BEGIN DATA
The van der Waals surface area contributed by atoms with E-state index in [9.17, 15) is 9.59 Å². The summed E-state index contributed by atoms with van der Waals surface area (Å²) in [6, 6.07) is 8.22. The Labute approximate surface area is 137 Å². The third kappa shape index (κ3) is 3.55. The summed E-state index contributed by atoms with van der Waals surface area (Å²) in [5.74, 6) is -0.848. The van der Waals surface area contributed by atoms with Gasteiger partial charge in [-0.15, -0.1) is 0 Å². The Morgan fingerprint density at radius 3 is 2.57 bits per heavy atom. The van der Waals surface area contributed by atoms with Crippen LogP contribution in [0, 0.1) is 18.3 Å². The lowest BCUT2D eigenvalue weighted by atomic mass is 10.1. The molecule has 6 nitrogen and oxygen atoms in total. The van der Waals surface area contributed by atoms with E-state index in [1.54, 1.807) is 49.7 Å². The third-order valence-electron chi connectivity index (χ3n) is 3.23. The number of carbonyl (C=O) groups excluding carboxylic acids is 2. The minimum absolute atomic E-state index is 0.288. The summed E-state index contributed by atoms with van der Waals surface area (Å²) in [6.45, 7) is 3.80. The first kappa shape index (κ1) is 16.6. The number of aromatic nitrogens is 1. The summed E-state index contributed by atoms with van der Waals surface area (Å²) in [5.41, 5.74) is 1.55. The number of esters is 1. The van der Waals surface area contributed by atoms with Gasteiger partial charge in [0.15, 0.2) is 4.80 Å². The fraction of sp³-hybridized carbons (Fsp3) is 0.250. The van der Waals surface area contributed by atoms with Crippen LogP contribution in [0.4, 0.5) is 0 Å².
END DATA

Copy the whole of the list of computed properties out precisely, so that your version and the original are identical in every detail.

The van der Waals surface area contributed by atoms with E-state index in [9.17, 15) is 9.59 Å². The summed E-state index contributed by atoms with van der Waals surface area (Å²) in [6, 6.07) is 8.22. The Labute approximate surface area is 137 Å². The third kappa shape index (κ3) is 3.55. The summed E-state index contributed by atoms with van der Waals surface area (Å²) in [5.74, 6) is -0.848. The van der Waals surface area contributed by atoms with Gasteiger partial charge in [-0.15, -0.1) is 0 Å². The Morgan fingerprint density at radius 3 is 2.57 bits per heavy atom. The van der Waals surface area contributed by atoms with Crippen LogP contribution in [0, 0.1) is 18.3 Å². The lowest BCUT2D eigenvalue weighted by atomic mass is 10.1. The molecule has 6 nitrogen and oxygen atoms in total. The van der Waals surface area contributed by atoms with E-state index in [1.54, 1.807) is 49.7 Å². The third-order valence-electron chi connectivity index (χ3n) is 3.23. The number of carbonyl (C=O) groups excluding carboxylic acids is 2. The minimum absolute atomic E-state index is 0.288. The summed E-state index contributed by atoms with van der Waals surface area (Å²) in [6.45, 7) is 3.80. The first kappa shape index (κ1) is 16.6. The number of aromatic nitrogens is 1. The summed E-state index contributed by atoms with van der Waals surface area (Å²) in [5.41, 5.74) is 1.55. The number of esters is 1. The van der Waals surface area contributed by atoms with Gasteiger partial charge in [0.15, 0.2) is 4.80 Å². The fraction of sp³-hybridized carbons (Fsp3) is 0.250. The van der Waals surface area contributed by atoms with Crippen LogP contribution in [0.4, 0.5) is 0 Å².